Healey declined to comment on dealerships that tampered with or inflated Massachusetts consumer loans, but said his office was investigating other lenders and auto dealers.

Auto lenders have little incentive to make sure consumers get loans they can afford, said John Van Alst, an attorney with the National Consumer Law Center in Boston.

“With competition from subprime auto finance, how are companies gaining market share?” Said Van Alst. “One of the ways to do this is to look away when the dealers are not doing the right thing.”

Nearly a quarter of the $ 1.135 trillion in auto loan outstanding nationwide is with subprime borrowers. These loans may be riskier for investors, but offer the potential for higher returns and have been attractive in recent years in an otherwise low interest rate environment. For Santander, the world’s largest conditioner and seller of subprime auto loans, it was also an important part of its business.

But in recent months, there have been more and more signs that the subprime auto loan market is weakening, with more defaults. According to the New York Federal Reserve, in the third quarter of 2016, delinquencies among borrowers with low credit ratings reached 2%, the highest level since 2010.

The subprime market – and Santander in particular – is also coming under closer scrutiny.

Earlier this month, the Federal Reserve asked Santander to step up oversight of its subprime automatic lending unit, as it continues to violate federal and state consumer protection laws.

Santander is owned by Spanish financial giant Banco Santander and in recent years has struggled to comply with US regulatory standards.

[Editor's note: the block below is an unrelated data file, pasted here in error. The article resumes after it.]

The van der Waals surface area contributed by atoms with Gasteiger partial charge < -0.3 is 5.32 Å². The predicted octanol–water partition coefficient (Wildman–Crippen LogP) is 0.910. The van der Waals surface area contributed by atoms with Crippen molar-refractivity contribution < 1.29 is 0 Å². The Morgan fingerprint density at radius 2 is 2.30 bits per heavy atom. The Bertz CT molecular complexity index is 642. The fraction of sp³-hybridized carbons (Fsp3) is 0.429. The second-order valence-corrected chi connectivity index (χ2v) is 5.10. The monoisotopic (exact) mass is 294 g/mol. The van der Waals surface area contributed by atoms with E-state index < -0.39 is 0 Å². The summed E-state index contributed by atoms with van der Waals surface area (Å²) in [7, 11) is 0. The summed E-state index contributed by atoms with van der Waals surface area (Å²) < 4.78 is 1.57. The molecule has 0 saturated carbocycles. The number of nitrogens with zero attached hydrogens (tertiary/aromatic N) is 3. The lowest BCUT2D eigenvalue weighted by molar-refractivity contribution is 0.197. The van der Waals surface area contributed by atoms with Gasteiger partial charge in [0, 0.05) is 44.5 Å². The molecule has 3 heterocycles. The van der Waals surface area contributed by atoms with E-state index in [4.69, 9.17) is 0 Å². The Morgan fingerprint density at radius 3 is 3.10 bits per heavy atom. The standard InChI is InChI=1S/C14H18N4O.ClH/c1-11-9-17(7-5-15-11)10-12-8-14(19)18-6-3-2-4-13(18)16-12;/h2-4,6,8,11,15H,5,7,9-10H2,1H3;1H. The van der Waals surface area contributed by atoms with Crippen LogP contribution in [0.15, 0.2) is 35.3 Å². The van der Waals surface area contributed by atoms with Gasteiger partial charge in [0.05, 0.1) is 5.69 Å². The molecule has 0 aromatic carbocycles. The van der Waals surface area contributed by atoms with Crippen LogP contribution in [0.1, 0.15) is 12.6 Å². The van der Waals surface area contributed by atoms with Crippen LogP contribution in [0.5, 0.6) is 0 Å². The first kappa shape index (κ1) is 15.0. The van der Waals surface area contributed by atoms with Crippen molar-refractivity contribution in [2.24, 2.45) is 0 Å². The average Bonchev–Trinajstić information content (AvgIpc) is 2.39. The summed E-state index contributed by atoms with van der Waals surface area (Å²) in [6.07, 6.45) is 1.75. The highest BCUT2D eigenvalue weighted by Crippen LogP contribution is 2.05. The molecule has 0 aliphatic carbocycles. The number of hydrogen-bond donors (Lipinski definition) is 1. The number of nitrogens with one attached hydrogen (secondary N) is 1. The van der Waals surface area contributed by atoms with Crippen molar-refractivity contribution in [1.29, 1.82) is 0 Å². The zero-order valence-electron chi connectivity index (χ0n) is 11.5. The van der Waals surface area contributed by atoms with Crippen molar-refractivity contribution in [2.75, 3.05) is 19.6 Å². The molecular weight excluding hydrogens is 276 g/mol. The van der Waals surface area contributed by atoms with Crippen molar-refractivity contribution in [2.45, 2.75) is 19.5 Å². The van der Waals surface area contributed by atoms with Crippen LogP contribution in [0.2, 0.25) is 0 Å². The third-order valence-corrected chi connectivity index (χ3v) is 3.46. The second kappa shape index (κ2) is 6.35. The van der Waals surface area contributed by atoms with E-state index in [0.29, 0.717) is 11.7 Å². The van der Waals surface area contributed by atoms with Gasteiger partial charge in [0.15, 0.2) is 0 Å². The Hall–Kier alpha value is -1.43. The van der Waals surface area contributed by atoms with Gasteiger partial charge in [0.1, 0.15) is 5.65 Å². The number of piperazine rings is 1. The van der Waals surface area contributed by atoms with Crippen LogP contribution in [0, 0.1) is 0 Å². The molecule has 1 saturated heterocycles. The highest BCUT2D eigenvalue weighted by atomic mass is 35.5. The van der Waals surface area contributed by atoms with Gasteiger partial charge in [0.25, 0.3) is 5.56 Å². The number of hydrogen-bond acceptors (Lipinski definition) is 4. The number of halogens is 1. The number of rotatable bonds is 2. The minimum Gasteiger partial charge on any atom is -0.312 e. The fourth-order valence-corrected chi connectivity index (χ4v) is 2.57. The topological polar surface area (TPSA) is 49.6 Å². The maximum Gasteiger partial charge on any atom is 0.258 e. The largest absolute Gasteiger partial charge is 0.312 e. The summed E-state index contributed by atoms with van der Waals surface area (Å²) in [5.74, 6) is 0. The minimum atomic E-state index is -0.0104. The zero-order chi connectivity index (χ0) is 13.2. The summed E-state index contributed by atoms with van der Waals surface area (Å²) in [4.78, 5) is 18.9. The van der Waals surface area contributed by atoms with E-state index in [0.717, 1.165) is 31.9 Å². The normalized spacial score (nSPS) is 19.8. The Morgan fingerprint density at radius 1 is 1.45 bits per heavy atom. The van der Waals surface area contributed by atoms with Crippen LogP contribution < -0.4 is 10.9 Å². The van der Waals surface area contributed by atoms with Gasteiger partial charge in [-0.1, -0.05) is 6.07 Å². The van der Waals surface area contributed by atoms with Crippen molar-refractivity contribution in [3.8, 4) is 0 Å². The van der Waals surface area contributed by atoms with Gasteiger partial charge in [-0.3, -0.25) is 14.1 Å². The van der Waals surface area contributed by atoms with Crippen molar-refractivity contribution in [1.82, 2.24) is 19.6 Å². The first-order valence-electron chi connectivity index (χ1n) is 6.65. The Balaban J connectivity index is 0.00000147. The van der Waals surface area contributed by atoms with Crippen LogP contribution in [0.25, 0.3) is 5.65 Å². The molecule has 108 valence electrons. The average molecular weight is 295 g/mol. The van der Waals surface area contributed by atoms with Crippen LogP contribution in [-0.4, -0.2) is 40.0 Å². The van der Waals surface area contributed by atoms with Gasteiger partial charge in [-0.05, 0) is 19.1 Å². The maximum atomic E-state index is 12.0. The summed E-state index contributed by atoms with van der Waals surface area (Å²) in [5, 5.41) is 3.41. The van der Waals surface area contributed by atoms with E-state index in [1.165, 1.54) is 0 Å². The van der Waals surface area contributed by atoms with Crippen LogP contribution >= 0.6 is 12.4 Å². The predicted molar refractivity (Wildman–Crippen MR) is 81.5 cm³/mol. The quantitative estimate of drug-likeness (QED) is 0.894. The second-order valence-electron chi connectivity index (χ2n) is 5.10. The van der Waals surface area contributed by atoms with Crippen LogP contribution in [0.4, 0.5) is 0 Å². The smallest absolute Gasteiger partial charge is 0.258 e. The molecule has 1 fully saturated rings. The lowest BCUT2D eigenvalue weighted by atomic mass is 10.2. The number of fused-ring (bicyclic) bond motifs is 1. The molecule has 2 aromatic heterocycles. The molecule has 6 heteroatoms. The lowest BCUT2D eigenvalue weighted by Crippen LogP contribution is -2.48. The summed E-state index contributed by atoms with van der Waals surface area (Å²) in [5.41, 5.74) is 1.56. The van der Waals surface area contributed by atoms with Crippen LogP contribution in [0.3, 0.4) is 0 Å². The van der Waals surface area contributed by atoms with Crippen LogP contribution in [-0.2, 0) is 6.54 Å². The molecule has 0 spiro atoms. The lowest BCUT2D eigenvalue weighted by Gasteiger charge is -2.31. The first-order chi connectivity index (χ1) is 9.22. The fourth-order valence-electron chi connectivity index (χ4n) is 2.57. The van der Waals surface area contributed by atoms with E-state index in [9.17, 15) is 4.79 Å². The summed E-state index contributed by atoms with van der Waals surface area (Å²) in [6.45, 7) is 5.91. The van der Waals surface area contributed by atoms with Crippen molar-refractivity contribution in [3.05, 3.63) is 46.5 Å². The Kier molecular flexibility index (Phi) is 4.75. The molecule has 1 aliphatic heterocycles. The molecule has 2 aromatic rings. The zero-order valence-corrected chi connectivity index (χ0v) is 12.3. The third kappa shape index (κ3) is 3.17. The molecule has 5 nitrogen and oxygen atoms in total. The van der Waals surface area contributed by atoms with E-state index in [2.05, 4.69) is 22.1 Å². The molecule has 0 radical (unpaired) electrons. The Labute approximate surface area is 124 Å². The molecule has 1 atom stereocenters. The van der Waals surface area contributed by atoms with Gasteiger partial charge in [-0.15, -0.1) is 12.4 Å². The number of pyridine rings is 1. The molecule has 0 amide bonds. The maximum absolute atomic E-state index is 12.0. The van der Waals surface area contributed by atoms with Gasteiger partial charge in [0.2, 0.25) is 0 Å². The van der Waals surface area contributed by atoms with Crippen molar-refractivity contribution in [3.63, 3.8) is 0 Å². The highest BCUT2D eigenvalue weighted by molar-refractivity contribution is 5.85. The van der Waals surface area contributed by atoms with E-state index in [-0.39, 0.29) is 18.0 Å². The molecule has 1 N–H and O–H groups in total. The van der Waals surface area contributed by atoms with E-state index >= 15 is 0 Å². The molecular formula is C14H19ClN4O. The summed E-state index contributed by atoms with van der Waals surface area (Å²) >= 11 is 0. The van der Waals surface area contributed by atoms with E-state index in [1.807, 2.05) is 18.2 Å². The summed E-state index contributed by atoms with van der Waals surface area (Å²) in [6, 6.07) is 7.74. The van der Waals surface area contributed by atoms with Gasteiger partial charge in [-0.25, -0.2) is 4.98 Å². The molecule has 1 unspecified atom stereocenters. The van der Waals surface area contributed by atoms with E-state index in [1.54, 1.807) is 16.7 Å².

Last month, the Office of the Comptroller of the Currency downgraded the bank’s rating on community loans. The bank also failed part of the Federal Reserve’s stress test three years in a row.

As part of the settlement with Healey’s office, more than 2,000 Massachusetts consumers will share $ 16 million in relief.

In addition to payments to borrowers, Massachusetts will receive an additional $ 6 million from Santander to settle the allegations, according to Healey.

For Andy Wilkinson, 29, of Freetown, the settlement will likely help offset payments he has to make for a Chevy Impala he bought in 2011 to travel to North Carolina for military medical training.

But the deal is still not satisfactory, he said.

Wilkinson said after returning from Iraq he had to have knee surgery and asked Santander to postpone his car loan as he would be out of work for a few months. Santander never told him that his request was denied and when he wanted to restart the payments he found out that his loan had been sent to a collection agency and his credit was ruined.

It took her years to repair her credit. The car he bought no longer works, but he still pays nearly $ 300 a month on the loan.

“I think Santander was fortunate enough to only have to pay $ 26 million,” Wilkinson said. “Every time I stop in my driveway it’s a steadfast red reminder of the worst decision of my life.”


Deirdre Fernandes can be reached at deirdre.fernandes
@ globe.com. Follow her on Twitter @fernandesglobe.